International research to tackle exclusion and inequalities faced by people living with dementia
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An international project led by the University of Stirling is to investigate how people living with dementia can be better included in decisions taken in their communities.
Led by dementia expert Dr Richard Ward, a research team including specialists from Canada, Germany and the UK will look at the benefits, challenges and outcomes of the participation of people living with dementia and unpaid carers in community development and related policy-making, provision and practice.
The team includes: Dr Ward of the University of Stirling; Professor Reimer Gronemeyer of Justus Liebig University Giessen and co-founder of the Aktion Demenz dementia-friendly communities network in Germany; Professor Alison Phinney, co-director of the Centre for Research on Personhood in Dementia at the University of British Columbia; Dr Elaine Wiersma Associate Professor and Director of the Centre for Education and Research on Aging and Health at Lakehead University, Ontario; and Professor Andrew Clark of the University of Salford.
Dr Richard Ward, Senior Lecturer in Dementia at the University of Stirling, said: “Approximately two-thirds of people with dementia live in the community, and this overall percentage is rising as care and support adopts a community focus in many parts of the world. Yet, people with dementia have been excluded from participating in their communities and historically have been overlooked by policy-making, planning, design and service provision.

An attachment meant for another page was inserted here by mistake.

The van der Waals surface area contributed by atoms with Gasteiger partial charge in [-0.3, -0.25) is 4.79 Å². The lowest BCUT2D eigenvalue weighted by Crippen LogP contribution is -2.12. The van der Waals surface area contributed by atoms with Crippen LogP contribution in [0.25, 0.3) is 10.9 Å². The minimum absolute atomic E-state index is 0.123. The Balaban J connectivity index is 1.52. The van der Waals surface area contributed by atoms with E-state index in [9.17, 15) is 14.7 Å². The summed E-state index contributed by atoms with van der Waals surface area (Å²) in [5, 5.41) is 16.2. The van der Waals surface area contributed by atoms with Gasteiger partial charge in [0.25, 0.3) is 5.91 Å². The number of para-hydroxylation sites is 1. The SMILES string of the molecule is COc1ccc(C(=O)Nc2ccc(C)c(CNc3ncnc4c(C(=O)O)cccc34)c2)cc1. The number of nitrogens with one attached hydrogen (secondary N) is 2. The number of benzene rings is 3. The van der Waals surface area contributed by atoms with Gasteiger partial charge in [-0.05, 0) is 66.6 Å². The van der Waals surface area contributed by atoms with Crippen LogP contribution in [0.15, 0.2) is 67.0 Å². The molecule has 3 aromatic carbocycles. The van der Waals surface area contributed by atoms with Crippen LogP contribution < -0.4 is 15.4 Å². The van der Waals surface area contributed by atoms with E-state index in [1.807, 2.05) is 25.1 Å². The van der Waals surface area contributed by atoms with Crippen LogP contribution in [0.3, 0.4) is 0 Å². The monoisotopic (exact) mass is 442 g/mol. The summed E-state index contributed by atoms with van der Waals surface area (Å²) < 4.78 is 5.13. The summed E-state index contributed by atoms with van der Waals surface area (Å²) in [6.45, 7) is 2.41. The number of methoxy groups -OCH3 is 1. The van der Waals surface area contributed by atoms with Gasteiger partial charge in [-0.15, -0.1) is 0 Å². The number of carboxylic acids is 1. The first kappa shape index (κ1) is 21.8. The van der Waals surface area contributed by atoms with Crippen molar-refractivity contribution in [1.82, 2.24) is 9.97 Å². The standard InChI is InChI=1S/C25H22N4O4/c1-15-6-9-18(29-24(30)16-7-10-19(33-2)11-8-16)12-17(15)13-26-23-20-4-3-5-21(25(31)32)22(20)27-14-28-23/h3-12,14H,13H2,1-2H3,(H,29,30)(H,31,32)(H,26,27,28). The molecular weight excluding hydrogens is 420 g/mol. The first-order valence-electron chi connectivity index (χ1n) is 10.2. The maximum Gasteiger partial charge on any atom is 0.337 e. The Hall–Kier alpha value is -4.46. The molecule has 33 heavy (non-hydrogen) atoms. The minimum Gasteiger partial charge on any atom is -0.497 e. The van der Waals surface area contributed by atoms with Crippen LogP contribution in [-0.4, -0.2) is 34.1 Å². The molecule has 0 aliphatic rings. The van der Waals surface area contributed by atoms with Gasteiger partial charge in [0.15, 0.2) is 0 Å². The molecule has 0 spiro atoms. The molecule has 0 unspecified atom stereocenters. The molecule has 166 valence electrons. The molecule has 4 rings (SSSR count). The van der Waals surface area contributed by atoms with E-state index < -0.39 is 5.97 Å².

“The recent pandemic has shed light on this exclusion, showing that people living with dementia face disadvantages when accessing health and social care services. Indeed, around the world, people with dementia have been afforded little influence over the handling of the crisis or its subsequent impact upon their care and support.
“We want to ensure that communities are inclusive of people with conditions such as dementia and, through this project, aim to generate evidence to guide much-needed reform to community-based services and support.”
Now widely recognised as a global health challenge, an estimated 50 million people live with dementia worldwide, with that number set to rise by 152 million by 2050.
The research, which is funded by the Social Sciences and Humanities Research Council, Canada, DFG, German Research Council and UKRI’s (UK Research and Innovation) Economic and Social Research Council (ESRC), will look at the potential of ‘dementia-friendly communities and initiatives’ (DFCIs) – a movement recently introduced by WHO – to tackle exclusion, share good practice and learning on an international scale. In the long-term, researchers aim to redefine public awareness and understanding of dementia by demonstrating the significant social contribution made by people living with the condition within their communities.
Dr Richard Ward added: “In the wake of the pandemic, public spaces across the world are being reshaped in anticipation of other emerging global challenges, so the timing of this research is significant.
“This new study will empower people living with dementia and unpaid carers to influence these changes as we aim to generate learning about the most effective and supportive ways that people with dementia can be involved in policy-making, planning and commissioning at the community level.”
The research, ‘Centring the lived experience of dementia within policy, practice and community development’, launches this month.